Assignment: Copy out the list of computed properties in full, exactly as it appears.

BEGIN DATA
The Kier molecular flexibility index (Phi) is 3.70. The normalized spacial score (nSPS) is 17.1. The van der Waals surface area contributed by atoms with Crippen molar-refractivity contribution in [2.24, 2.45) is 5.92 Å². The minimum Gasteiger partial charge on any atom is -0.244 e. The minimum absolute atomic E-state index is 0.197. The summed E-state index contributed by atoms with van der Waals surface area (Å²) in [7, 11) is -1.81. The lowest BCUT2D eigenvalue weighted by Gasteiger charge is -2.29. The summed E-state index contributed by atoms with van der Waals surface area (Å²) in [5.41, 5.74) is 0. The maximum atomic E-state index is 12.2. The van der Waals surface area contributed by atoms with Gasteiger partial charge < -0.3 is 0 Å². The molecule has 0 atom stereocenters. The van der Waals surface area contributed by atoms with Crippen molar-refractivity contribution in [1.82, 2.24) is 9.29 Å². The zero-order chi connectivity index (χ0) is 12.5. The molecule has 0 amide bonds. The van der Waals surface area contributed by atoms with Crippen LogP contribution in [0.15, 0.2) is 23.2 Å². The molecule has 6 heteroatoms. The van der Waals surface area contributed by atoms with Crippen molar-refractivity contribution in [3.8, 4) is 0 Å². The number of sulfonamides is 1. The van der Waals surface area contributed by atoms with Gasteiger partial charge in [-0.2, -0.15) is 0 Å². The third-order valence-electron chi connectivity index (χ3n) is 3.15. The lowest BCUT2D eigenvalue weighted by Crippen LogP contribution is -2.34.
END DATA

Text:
The Kier molecular flexibility index (Phi) is 3.70. The normalized spacial score (nSPS) is 17.1. The van der Waals surface area contributed by atoms with Crippen molar-refractivity contribution in [2.24, 2.45) is 5.92 Å². The minimum Gasteiger partial charge on any atom is -0.244 e. The minimum absolute atomic E-state index is 0.197. The summed E-state index contributed by atoms with van der Waals surface area (Å²) in [7, 11) is -1.81. The lowest BCUT2D eigenvalue weighted by Gasteiger charge is -2.29. The summed E-state index contributed by atoms with van der Waals surface area (Å²) in [5.41, 5.74) is 0. The maximum atomic E-state index is 12.2. The van der Waals surface area contributed by atoms with Gasteiger partial charge < -0.3 is 0 Å². The molecule has 0 atom stereocenters. The van der Waals surface area contributed by atoms with Crippen molar-refractivity contribution in [1.82, 2.24) is 9.29 Å². The zero-order chi connectivity index (χ0) is 12.5. The molecule has 0 amide bonds. The van der Waals surface area contributed by atoms with Crippen LogP contribution in [0.15, 0.2) is 23.2 Å². The molecule has 6 heteroatoms. The van der Waals surface area contributed by atoms with Crippen molar-refractivity contribution in [3.8, 4) is 0 Å². The number of sulfonamides is 1. The van der Waals surface area contributed by atoms with Gasteiger partial charge in [-0.2, -0.15) is 0 Å². The third-order valence-electron chi connectivity index (χ3n) is 3.15. The lowest BCUT2D eigenvalue weighted by Crippen LogP contribution is -2.34.